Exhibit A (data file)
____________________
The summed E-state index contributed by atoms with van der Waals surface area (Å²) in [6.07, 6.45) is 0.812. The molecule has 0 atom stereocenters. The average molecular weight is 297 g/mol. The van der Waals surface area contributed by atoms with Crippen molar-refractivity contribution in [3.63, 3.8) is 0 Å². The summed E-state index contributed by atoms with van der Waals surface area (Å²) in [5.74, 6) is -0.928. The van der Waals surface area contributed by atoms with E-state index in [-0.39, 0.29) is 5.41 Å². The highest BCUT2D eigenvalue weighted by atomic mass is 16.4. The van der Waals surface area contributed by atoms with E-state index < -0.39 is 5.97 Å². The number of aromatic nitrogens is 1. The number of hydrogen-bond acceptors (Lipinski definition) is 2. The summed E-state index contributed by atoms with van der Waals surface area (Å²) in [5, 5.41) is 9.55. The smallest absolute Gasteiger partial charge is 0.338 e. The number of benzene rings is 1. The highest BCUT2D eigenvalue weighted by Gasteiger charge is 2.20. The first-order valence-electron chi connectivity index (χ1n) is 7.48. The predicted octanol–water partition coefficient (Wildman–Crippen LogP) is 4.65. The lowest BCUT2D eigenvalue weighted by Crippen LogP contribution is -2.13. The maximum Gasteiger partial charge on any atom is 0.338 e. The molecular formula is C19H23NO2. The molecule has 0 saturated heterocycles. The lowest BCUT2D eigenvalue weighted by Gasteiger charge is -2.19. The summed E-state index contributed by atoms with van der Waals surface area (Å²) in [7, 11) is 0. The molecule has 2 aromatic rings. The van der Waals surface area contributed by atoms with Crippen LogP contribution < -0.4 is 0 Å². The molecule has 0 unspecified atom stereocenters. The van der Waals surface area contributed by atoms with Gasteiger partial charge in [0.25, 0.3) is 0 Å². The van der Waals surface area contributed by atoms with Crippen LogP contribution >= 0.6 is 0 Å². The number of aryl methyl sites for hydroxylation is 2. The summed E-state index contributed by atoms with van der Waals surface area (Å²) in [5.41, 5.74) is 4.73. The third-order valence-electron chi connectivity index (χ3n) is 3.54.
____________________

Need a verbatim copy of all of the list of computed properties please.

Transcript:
The summed E-state index contributed by atoms with van der Waals surface area (Å²) in [6.07, 6.45) is 0.812. The molecule has 0 atom stereocenters. The average molecular weight is 297 g/mol. The van der Waals surface area contributed by atoms with Crippen molar-refractivity contribution in [3.63, 3.8) is 0 Å². The summed E-state index contributed by atoms with van der Waals surface area (Å²) in [5.74, 6) is -0.928. The van der Waals surface area contributed by atoms with E-state index in [-0.39, 0.29) is 5.41 Å². The highest BCUT2D eigenvalue weighted by atomic mass is 16.4. The van der Waals surface area contributed by atoms with E-state index < -0.39 is 5.97 Å². The number of aromatic nitrogens is 1. The number of hydrogen-bond acceptors (Lipinski definition) is 2. The summed E-state index contributed by atoms with van der Waals surface area (Å²) in [5, 5.41) is 9.55. The smallest absolute Gasteiger partial charge is 0.338 e. The number of benzene rings is 1. The highest BCUT2D eigenvalue weighted by Gasteiger charge is 2.20. The first-order valence-electron chi connectivity index (χ1n) is 7.48. The predicted octanol–water partition coefficient (Wildman–Crippen LogP) is 4.65. The lowest BCUT2D eigenvalue weighted by Crippen LogP contribution is -2.13. The maximum Gasteiger partial charge on any atom is 0.338 e. The molecular formula is C19H23NO2. The molecule has 0 saturated heterocycles. The lowest BCUT2D eigenvalue weighted by Gasteiger charge is -2.19. The summed E-state index contributed by atoms with van der Waals surface area (Å²) in [7, 11) is 0. The molecule has 2 aromatic rings. The van der Waals surface area contributed by atoms with Crippen LogP contribution < -0.4 is 0 Å². The molecule has 0 unspecified atom stereocenters. The van der Waals surface area contributed by atoms with Gasteiger partial charge in [0.25, 0.3) is 0 Å². The van der Waals surface area contributed by atoms with Crippen LogP contribution >= 0.6 is 0 Å². The number of aryl methyl sites for hydroxylation is 2. The summed E-state index contributed by atoms with van der Waals surface area (Å²) in [5.41, 5.74) is 4.73. The third-order valence-electron chi connectivity index (χ3n) is 3.54.